PLUTO - An automatic parallelizer and
locality optimizer for multicores

PLUTO is an automatic parallelization tool that is based on the polyhedral model. The Polyhedral model is a geometrical representation for programs that utilizes machinery from Linear Algebra and Linear Programming for analysis and high-level transformations. PLUTO transforms C programs from source to source for coarse-grained parallelism and locality simultaneously. The core transformation framework mainly works by finding affine transformations for efficient tiling and fusion, but not limited to it.

Current trends in microarchitecture are increasingly towards larger number of processing elements on a single chip. This has made parallelism and multi-core processors mainstream. The difficulty of programming these architectures to effectively tap the potential of multiple on-chip processing units is a significant challenge. Among several approaches to addressing this issue, one that is very promising but simultaneously very challenging is automatic parallelization. This requires no effort on part of the programmer in the process of parallelization and optimization and is therefore very attractive.

Many compute-intensive applications often spend most of their execution time in nested loops. This is particularly common in scientific and engineering applications. The polyhedral model provides a powerful abstraction to reason about transformations on such loop nests by viewing a dynamic instance (iteration) of each statement as an integer point in a well-defined space called the statement's polyhedron. With such a representation for each statement and a precise characterization of inter or intra-statement dependences, it is possible to reason about the correctness of complex loop transformations in a completely mathematical setting relying on machinery from linear algebra and linear programming. The transformations finally reflect in the generated code as reordered execution with improved cache locality and/or loops that have been parallelized. The polyhedral model is applicable to loop nests in which the data access functions and loop bounds are affine combinations (linear combination with a constant) of the enclosing loop variables and parameters.

Tiling is a key transformation in optimizing for parallelism and data locality. There has been a considerable amount of research into these two transformations. Tiling has been studied from two perspectives: data locality optimization and parallelization. Tiling for locality requires grouping points in an iteration space into smaller blocks (tiles) allowing reuse in multiple directions when the block fits in a faster memory (registers, L1, or L2 cache). Tiling for coarse-grained parallelism involves partitioning the iteration space into tiles that may be concurrently executed on different processors with a reduced frequency and volume of inter-processor communication: a tile is atomically executed on a processor with communication required only before and after execution. One of the key aspects of our transformation framework is to find good ways of performing tiling.

Finding good ways to tile for parallelism and locality directly through an affine transformation framework is the central idea in PLUTO. Our approach is thus a departure from scheduling-based approaches in this field as well as partitioning-based approaches (due to incorporation of more concrete optimization criteria). However, it is built on the same mathematical foundations and machinery. Model-driven empirical optimization and automatic tuning approaches (e.g., ATLAS) have been shown to be very effective in optimizing single-processor execution for some regular kernels like matrix-matrix multiplication. There is considerable interest in developing effective empirical tuning approaches for arbitrary input kernels. Our framework can enable such model-driven or guided empirical search to be applied to arbitrary affine programs, in the context of both sequential and parallel execution. Also, since our transformation system operates entirely in the polyhedral abstraction, it is not just limited to C or Fortran code, but could accept any high-level language from which polyhedral domains can be extracted and analyzed.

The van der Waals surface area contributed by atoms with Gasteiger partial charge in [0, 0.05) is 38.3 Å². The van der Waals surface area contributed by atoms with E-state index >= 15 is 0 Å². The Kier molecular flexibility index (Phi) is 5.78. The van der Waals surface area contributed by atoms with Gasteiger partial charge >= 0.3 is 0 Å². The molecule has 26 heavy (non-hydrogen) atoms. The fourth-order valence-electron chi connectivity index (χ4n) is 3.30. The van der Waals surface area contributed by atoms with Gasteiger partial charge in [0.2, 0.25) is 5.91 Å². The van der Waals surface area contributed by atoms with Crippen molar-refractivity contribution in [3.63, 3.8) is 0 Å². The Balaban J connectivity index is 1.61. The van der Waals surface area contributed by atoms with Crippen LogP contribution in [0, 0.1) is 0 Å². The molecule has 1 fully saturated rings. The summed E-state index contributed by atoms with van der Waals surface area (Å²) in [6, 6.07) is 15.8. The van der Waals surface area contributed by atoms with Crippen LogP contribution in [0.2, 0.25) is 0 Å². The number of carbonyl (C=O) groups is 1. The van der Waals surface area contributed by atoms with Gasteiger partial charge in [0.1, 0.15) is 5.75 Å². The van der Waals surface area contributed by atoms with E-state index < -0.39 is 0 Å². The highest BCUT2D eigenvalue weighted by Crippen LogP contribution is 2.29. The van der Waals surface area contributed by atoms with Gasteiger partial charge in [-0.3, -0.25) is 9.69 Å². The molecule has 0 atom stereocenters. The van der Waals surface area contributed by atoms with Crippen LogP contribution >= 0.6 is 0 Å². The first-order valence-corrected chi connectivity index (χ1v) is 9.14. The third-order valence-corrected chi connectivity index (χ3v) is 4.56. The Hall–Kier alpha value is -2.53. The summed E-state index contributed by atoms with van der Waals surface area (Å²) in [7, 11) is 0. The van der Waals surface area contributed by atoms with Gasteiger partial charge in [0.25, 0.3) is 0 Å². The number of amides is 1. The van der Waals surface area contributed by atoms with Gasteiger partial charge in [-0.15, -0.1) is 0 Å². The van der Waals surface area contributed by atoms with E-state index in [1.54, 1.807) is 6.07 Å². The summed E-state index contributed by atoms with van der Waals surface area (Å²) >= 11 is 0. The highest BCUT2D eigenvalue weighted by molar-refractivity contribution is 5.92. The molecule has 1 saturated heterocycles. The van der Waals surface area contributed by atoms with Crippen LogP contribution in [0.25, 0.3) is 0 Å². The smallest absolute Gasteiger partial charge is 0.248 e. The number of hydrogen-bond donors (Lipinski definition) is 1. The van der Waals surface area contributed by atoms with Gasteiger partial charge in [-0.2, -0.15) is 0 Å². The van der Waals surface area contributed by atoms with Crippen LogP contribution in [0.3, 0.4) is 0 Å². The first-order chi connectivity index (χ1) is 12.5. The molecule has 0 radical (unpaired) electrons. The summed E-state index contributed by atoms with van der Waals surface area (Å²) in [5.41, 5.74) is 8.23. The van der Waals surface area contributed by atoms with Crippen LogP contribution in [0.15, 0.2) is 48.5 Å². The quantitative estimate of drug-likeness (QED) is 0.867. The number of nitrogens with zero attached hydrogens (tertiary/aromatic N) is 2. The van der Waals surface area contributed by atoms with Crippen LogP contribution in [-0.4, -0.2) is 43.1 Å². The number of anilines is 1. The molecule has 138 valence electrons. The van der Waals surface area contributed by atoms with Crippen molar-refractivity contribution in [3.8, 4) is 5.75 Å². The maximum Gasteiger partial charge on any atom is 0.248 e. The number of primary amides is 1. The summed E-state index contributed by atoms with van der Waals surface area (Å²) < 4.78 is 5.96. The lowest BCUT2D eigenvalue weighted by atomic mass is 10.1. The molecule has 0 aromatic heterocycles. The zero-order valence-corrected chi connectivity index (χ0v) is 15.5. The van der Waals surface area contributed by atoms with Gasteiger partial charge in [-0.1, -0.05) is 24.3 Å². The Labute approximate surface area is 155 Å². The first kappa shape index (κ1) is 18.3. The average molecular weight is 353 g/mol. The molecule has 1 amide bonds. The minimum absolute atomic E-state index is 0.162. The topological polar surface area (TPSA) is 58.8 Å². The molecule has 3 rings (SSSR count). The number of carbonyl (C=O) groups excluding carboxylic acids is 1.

PLUTO is described in the following papers and technical reports:


Summary of results below are with Pluto git version 114e419014c6f14b3f193726e951b935ad120466 (25/05/2011) on an Intel Core i7 870 (2.93 GHz), 4 GB DDR3-1333 RAM running Linux 2.6.35 32-bit with ICC 12.0.3. Examples, problem sizes, etc. are in examples/ dir (or see git examples/ tree). Actual running times (in seconds) are here.

Pluto results summary


All results below (old) were from a Intel Core2 Quad Q6600 on Linux x86-64 (2.6.18) with ICC 10.1 used to compile original and transformed/parallelized codes. These were from pluto-0.0.1.

Imperfect Jacobi stencil

Jacobi (single core) Jacobi (multiple cores)

2-d FDTD


LU decomposition


GEMVER, Doitgen

GEMVER Doitgen



ATLAS was tuned with GCC 4.1. kSelMM perf numbers were approximated using the timing report produced after tuning ATLAS ('make time'). kSelMM, kGenMM perf on 2, 3 cores was interpolated (linearly) from perf on 1 and 4 cores.

For addditional details see the PLUTO website.


This work was supported in part by the National Science Foundation through awards 0121676, 0121706, 0403342, 0508245, 0509442, 0509467, 0541409, 0811457, and 0811781.


We would like to thank Cedric Bastoul (Paris-Sud XI University, Orsay, France) very much for CLooG. We wish to acknowledge Martin Griebl and team (FMI, Universitat Passau, Germany) for the LooPo infrastructure. In addition, we thank Alain Darte for useful feedback.